Citing the constitutional ban on cruel and unusual punishment, a coalition of civil rights groups has urged Maryland’s top court to order judges and state agencies to quickly reduce prison and jail populations to prevent the spread of the COVID-19 virus among inmates and corrections officers and beyond.
The groups told the Court of Appeals this week that deadly viruses thrive in detention facilities, where protective measures such as keeping inmates, guards and other employees at least six feet apart are impractical due to the size, structure and mission of the centers.
“Exposing the 24,000 people incarcerated in Maryland’s jails and prisons (8,000 of them being held pre-trial) and thousands of staff who work in these facilities to unnecessary health risks is inhumane and violates their rights under the Eighth and 14th Amendments to the United States Constitution and Articles 16, 24 and 25 of the Maryland Constitution,” the groups wrote in their petition to the high court. “Indeed, for at-risk individuals, continued detention may literally be tantamount to a death sentence.”
The groups pressed the Court of Appeals to “prioritize for release” prisoners at the highest risk for succumbing to the virus, including inmates over age 60 and those with chronic conditions, such as diabetes. The high court should also order judges to “expedite individualized determinations” of which inmates could be released from the facilities “consistent with public health and public safety,” the petition stated.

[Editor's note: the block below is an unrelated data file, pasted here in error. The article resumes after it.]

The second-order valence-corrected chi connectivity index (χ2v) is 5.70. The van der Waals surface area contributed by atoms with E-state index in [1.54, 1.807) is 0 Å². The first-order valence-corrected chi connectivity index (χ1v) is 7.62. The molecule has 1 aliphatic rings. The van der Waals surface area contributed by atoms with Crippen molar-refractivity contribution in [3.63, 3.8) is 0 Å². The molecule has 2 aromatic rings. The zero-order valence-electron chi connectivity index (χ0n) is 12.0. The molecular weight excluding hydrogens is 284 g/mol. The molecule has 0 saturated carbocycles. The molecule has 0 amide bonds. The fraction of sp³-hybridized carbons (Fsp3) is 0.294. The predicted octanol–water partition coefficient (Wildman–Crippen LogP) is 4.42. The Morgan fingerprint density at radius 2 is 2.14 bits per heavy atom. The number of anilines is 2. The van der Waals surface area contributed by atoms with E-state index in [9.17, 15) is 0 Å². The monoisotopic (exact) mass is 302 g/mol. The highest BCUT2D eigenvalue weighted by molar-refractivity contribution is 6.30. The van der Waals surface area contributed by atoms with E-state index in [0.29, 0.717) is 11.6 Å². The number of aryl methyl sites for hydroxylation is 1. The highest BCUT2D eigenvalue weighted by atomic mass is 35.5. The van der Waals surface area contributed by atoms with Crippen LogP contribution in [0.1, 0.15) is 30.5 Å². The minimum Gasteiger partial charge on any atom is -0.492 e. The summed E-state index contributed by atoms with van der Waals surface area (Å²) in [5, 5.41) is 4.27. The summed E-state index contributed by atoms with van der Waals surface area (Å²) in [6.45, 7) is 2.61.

The civil rights groups also urged the court to require state agencies to use their authority to release prisoners based on good-time credits and medical parole and to use home detention whenever possible and appropriate. The Court of Appeals should also “encourage” Gov. Larry Hogan to work with the Parole Commission and commute the sentences of inmates “who pose little risk to public safety.”
The groups that filed the request for “extraordinary” relief by the Court of Appeals included the American Civil Liberties Union, its Maryland chapter, the Public Justice Center and the Washington Lawyers’ Committee for Civil Rights and Urban Affairs. The Washington-based law firm Arnold & Porter Kaye Scholer LLP was also listed as counsel on the petition.
The groups told the high court that their request concerns more than just prisoners and guards.
“Prisons and jails are not hermetically sealed,” the petition stated.
“Once the virus enters a detention center, the regular movement of staff in and out of the facility means that the virus will spread back to the community,” the petition stated. “If we are all in this together, our public health response needs to protect everyone in the state.”
The Court of Appeals had not responded to the groups’ petition as of Tuesday afternoon.
The petition’s filing followed Maryland Public Defender Paul B. DeWolfe’s similar request Friday that the Court of Appeals immediately reduce the population of juvenile jails and prisons in light of the coronavirus pandemic.
The high court has asked the Maryland Department of Juvenile Services, the Maryland State’s Attorneys’ Association and the Maryland Department of Public Safety and Correctional Services to respond to DeWolfe’s petition by Wednesday.
In a related action, Maryland Attorney General Brian E. Frosh sent Hogan a letter dated Friday urging the governor to use his commutation authority “to release as soon as possible a larger number of inmates who pose little risk to public health but whose continued incarceration greatly enhances risk to public health,” including elderly and nonviolent inmates nearing the end of their sentences.
The governor’s office did not respond to a request for comment on Frosh’s letter Tuesday afternoon.
The rights groups’ filing is captioned In Re: The Petition of the Lifer Family Support Network, Lorie Friend, and Julie Magers for an Extraordinary Writ.